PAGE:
Japan's Suga Government Decides to Release Radioactive Water From Fukushima Plant Into Ocean

Even though most of the concerning radioactive isotopes have been removed from the water, there is still one isotope left

Nine years ago, the world was traumatized to know about Japan's Fukushima nuclear plant accident—which was the second-worst nuclear accident in the history of nuclear power generation after Chernobyl. But despite strong opposition from environmentalists, Japan government has decided to release treated radioactive water from the plant into the sea.

The controversial decision by the Prime Minister Yoshihide Suga's government has finally ended years of debate over how to dispose off the liquid that includes water used to cool the power plant after a massive tsunami hit the station in 2011, causing the cooling of the reactors and the cooling of the spent fuel pools to fail.

As reported, earlier this year, a government panel said releasing the radioactive water into the sea or evaporating it were "realistic options." On Friday, October 16, Chief Cabinet Secretary Katsunobu Kato said, "We can't postpone a decision on the plan to deal with the... processed water, to prevent delays in the decommission work of the Fukushima Daiichi nuclear power plant."

Fukushima 1 Nuclear Power Plant
Fukushima 1 Nuclear Power Plant, Japan Wikimedia commons

Tons of Radioactive Water

Tokyo Electric Power Company (TEPC) has collected 1.23 million tonnes of contaminated radioactive water since the plant was crippled by the devastating earthquake in 2011.

Japanese Industry Minister Hiroshi Kajiyama said in a press conference that "Decommissioning of the Fukushima Daiichi plant is a major premise for restoration in Fukushima from the nuclear disaster. To prevent any delays in the decommissioning process, we need to make a decision quickly."

But along with environmental experts, local fishers and residents have raised major concerns over the decision. As reported, many people have been opposed to the idea as they fear consumers would shun seafood caught nearby. Even South Korea, which has banned imports of seafood from that area, also repeatedly voiced concern about the environmental impact.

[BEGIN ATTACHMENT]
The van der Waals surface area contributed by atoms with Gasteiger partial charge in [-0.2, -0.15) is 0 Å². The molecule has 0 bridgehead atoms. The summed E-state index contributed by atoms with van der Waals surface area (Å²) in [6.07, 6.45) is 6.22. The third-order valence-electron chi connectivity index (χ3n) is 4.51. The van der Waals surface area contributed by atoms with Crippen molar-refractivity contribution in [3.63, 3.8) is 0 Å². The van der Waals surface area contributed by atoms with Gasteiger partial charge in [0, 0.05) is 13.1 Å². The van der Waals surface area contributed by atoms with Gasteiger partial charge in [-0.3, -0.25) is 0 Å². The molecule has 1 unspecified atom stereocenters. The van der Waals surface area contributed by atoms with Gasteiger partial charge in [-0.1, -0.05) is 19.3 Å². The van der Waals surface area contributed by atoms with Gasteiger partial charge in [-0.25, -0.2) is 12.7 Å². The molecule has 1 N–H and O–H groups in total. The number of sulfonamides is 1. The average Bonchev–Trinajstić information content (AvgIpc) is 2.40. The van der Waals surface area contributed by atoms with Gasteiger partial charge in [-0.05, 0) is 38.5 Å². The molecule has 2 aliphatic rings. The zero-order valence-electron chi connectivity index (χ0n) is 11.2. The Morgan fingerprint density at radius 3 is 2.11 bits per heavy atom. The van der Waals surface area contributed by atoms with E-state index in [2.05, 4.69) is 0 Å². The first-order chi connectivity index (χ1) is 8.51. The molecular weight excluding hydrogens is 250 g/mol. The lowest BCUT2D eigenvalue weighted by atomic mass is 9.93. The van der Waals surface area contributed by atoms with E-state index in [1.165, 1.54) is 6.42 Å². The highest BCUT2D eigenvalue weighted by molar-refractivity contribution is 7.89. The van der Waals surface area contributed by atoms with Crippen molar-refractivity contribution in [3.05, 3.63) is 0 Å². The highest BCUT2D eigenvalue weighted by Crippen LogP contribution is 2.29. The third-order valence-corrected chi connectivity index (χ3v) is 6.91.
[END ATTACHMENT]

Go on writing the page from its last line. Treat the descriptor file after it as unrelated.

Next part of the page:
Hiroshi Kishi, who is the president of JF Zengyoren, a nationwide federation of fisheries cooperatives, has opposed the idea to release the radioactive water into the ocean in a meeting with Kato on Thursday, October 16.

The Water Is Not Contaminated?

Fukushima Daiichi Wikimedia commons

Japan won't be able to delay the decision as the space to store the water—including ground and rainwater that seeps daily into the affected nuclear power plant—is running out.

Even though most of the concerning radioactive isotopes have been removed from the water by using an extensive filtration procedure, one thing is still there—tritium (a radioactive isotope of hydrogen)—which cannot be removed using such technology.

As per a paper by the Health Physics Society, this radioactive isotope does not have chemically toxic effects. "This radiation exposure may very slightly increase the probability that a person will develop cancer during his or her lifetime," it added.

Simon Boxall, an oceanographer at the University of Southampton told The Guardian earlier that even if all water were released into the sea, it would not contain enough tritium to be detectable by the time it dispersed and reached the US west coast about four years from its release.

"In the broad scale of things, if they do end up putting the material in the Pacific, it will have minimal effect on an ocean basin scale. In an ideal world, we wouldn't be in this situation. But the question is, what is the safest way forward? In many ways this is a pragmatic solution," said Boxall.

According to the International Atomic Energy Agency, properly treated water could be diluted with seawater and then safely before releasing into the sea. Reports said that the contaminated water would be diluted inside the facility before its release but the entire process would take around 30 years.

This article was first published on October 16, 2020